Have a clear plan

For a person suffering from anxiety disorder, a lot of the stress comes from conjuring up threatening situations and consequences. In order to allay this anxiety, decide on a distinct start and end time for the date. If need be, discuss ahead who is going to pick up/drop home whom and how – indeed you may even let on where you are going or what you would be doing on the date so as not to add on to your date’s anxiety of whether he/she would be appropriately dressed, physically safe and so on.

Be informed about medication

If you are looking at a relationship with someone suffering from an anxiety disorder, it may be a good idea to be aware of his/her medication. Anti-depressants, particularly the SSRIS, are commonly prescribed in treatment of anxiety disorder, while sometimes benzodiazepines may also be advised. Like with most medication, anti-depressants too have certain clear contraindications and side effects which can range from relatively milder ones like nausea to more serious ones like sexual dysfunction. And the more aware you are of these, the smoother your dating relationship will be.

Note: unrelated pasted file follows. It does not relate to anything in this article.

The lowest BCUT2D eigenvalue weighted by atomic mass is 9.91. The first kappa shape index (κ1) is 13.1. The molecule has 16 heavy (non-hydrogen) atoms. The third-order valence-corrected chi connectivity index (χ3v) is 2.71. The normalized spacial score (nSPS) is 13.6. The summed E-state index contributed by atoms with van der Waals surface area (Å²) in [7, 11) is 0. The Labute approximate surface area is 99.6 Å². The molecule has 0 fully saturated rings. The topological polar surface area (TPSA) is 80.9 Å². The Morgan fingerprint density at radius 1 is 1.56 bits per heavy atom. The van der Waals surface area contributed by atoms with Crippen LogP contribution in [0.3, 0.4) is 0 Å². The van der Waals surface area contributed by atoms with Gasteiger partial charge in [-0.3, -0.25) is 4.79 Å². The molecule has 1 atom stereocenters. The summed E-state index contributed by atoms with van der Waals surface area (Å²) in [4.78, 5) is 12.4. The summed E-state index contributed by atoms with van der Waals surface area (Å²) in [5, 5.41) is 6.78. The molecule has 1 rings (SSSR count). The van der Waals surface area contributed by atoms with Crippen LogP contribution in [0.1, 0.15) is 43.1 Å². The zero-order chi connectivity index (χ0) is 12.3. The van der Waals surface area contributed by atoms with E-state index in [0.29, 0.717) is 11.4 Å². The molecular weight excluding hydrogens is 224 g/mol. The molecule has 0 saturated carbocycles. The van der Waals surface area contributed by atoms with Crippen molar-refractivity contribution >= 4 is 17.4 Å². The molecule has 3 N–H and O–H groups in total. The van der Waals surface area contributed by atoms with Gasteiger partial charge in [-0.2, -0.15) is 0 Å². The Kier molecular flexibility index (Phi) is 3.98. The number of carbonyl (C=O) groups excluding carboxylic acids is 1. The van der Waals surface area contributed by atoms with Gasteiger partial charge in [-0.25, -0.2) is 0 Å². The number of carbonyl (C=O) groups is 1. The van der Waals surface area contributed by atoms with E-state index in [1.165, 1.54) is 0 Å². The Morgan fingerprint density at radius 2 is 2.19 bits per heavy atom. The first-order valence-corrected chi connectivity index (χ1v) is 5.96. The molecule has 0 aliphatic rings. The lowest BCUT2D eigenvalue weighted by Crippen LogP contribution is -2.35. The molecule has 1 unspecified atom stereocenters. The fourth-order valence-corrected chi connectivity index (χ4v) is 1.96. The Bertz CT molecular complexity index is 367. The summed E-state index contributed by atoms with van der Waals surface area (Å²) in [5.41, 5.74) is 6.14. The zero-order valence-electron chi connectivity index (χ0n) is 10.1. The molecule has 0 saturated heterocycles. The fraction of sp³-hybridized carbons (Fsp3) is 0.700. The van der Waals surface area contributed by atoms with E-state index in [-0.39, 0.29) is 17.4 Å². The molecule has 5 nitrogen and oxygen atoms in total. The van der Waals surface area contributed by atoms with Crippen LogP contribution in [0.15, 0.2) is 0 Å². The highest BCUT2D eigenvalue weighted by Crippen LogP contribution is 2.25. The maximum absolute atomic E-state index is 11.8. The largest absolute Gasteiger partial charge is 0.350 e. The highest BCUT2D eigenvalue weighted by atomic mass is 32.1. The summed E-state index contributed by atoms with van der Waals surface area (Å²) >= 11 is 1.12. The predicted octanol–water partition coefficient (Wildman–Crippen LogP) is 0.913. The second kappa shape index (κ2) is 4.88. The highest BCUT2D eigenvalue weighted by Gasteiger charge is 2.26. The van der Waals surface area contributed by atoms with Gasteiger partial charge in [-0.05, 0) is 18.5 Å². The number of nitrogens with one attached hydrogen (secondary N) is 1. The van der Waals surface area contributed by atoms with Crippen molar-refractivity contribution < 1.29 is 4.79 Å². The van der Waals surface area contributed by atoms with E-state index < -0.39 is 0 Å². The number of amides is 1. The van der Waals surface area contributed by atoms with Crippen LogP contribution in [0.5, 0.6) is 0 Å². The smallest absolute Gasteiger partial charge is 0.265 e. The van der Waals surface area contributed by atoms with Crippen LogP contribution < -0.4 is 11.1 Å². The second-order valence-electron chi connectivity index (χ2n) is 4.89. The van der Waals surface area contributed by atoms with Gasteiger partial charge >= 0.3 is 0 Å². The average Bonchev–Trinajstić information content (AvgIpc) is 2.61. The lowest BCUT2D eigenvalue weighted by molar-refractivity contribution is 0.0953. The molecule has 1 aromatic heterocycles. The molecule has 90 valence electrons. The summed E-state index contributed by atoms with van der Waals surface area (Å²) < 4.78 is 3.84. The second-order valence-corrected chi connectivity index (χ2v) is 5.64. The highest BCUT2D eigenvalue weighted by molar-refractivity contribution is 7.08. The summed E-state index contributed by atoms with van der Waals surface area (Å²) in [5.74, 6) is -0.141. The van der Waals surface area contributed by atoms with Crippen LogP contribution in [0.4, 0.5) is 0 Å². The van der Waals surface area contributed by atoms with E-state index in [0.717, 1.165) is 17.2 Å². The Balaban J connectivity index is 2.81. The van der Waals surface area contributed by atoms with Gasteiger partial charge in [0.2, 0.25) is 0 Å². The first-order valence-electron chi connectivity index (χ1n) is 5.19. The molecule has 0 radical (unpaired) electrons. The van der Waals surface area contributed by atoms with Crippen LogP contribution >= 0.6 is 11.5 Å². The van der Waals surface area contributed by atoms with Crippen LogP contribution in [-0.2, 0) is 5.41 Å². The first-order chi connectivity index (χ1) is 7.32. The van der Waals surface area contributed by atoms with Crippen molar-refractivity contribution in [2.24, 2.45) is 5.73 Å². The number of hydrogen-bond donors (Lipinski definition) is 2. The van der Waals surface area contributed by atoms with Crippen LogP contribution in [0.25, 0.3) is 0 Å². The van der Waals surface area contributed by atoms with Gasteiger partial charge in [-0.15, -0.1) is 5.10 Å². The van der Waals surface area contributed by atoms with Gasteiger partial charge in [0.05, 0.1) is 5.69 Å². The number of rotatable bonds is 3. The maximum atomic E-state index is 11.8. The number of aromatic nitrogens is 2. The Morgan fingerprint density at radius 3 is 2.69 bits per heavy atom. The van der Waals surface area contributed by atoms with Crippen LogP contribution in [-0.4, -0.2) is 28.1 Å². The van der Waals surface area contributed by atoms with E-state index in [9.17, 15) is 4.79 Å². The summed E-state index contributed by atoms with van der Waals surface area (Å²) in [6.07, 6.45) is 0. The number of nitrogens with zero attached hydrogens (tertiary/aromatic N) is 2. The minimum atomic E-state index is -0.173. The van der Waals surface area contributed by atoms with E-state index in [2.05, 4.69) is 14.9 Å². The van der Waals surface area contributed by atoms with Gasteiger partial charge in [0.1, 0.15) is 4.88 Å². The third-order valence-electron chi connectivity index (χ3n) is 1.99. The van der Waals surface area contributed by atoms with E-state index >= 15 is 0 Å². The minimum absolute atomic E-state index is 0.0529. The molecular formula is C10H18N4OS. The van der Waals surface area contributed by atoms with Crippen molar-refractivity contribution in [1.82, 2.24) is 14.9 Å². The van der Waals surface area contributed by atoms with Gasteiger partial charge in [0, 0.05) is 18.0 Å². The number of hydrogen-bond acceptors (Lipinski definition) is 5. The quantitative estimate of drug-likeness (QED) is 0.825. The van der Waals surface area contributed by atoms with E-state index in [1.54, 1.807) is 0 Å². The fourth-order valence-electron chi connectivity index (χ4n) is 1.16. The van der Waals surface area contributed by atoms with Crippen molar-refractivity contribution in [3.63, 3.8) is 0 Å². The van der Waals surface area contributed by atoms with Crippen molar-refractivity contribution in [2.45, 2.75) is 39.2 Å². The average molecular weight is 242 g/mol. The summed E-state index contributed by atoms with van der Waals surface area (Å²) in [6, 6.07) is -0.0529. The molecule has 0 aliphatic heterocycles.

Therapy is often effective in treatment of anxiety disorders; whether you go with your partner to therapy or do it on your own, either resource will help you better understand anxiety disorders and how to handle tough situations in your relationship.

However If you are dating someone with Anxiety Disorder and they have not yet got help for their condition, wait until they are in a calm state and tell them how much you do care and encourage they get help. If they refuse, try to involve a close family member of the sufferer. If despite your best efforts, you are unable to get through, understand that it is not something you can force them to do; keep in mind that your relationship may end at some point in the future but don’t blame yourself for the way things turn out.